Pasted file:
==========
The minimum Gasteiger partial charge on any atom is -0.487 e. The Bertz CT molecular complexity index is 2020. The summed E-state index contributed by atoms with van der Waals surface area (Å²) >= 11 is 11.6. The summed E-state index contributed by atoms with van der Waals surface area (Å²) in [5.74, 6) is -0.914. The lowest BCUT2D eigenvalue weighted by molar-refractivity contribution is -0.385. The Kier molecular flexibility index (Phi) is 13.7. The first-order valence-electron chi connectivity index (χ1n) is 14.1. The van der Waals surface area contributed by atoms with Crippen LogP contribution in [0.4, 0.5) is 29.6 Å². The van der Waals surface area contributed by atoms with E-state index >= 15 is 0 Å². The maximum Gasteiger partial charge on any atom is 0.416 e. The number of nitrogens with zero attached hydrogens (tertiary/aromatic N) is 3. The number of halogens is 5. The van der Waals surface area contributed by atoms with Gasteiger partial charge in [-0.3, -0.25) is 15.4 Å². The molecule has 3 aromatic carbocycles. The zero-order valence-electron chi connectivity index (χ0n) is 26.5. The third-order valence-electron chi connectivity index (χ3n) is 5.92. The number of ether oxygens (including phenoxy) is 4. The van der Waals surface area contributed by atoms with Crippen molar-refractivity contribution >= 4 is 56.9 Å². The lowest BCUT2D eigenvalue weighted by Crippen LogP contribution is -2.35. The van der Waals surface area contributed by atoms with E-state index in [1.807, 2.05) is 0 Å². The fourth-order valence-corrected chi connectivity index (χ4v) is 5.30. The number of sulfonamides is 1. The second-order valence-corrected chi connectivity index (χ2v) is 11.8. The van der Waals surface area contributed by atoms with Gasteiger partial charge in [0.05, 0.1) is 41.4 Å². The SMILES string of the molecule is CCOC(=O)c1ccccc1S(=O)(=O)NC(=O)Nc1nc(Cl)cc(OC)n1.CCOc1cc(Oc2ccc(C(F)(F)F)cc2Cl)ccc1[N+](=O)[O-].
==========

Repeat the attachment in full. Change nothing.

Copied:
The minimum Gasteiger partial charge on any atom is -0.487 e. The Bertz CT molecular complexity index is 2020. The summed E-state index contributed by atoms with van der Waals surface area (Å²) >= 11 is 11.6. The summed E-state index contributed by atoms with van der Waals surface area (Å²) in [5.74, 6) is -0.914. The lowest BCUT2D eigenvalue weighted by molar-refractivity contribution is -0.385. The Kier molecular flexibility index (Phi) is 13.7. The first-order valence-electron chi connectivity index (χ1n) is 14.1. The van der Waals surface area contributed by atoms with Crippen LogP contribution in [0.4, 0.5) is 29.6 Å². The van der Waals surface area contributed by atoms with E-state index >= 15 is 0 Å². The maximum Gasteiger partial charge on any atom is 0.416 e. The number of nitrogens with zero attached hydrogens (tertiary/aromatic N) is 3. The number of halogens is 5. The van der Waals surface area contributed by atoms with Gasteiger partial charge in [-0.3, -0.25) is 15.4 Å². The molecule has 3 aromatic carbocycles. The zero-order valence-electron chi connectivity index (χ0n) is 26.5. The third-order valence-electron chi connectivity index (χ3n) is 5.92. The number of ether oxygens (including phenoxy) is 4. The van der Waals surface area contributed by atoms with Crippen molar-refractivity contribution >= 4 is 56.9 Å². The lowest BCUT2D eigenvalue weighted by Crippen LogP contribution is -2.35. The van der Waals surface area contributed by atoms with E-state index in [1.807, 2.05) is 0 Å². The fourth-order valence-corrected chi connectivity index (χ4v) is 5.30. The number of sulfonamides is 1. The second-order valence-corrected chi connectivity index (χ2v) is 11.8. The van der Waals surface area contributed by atoms with Gasteiger partial charge in [0.05, 0.1) is 41.4 Å². The SMILES string of the molecule is CCOC(=O)c1ccccc1S(=O)(=O)NC(=O)Nc1nc(Cl)cc(OC)n1.CCOc1cc(Oc2ccc(C(F)(F)F)cc2Cl)ccc1[N+](=O)[O-].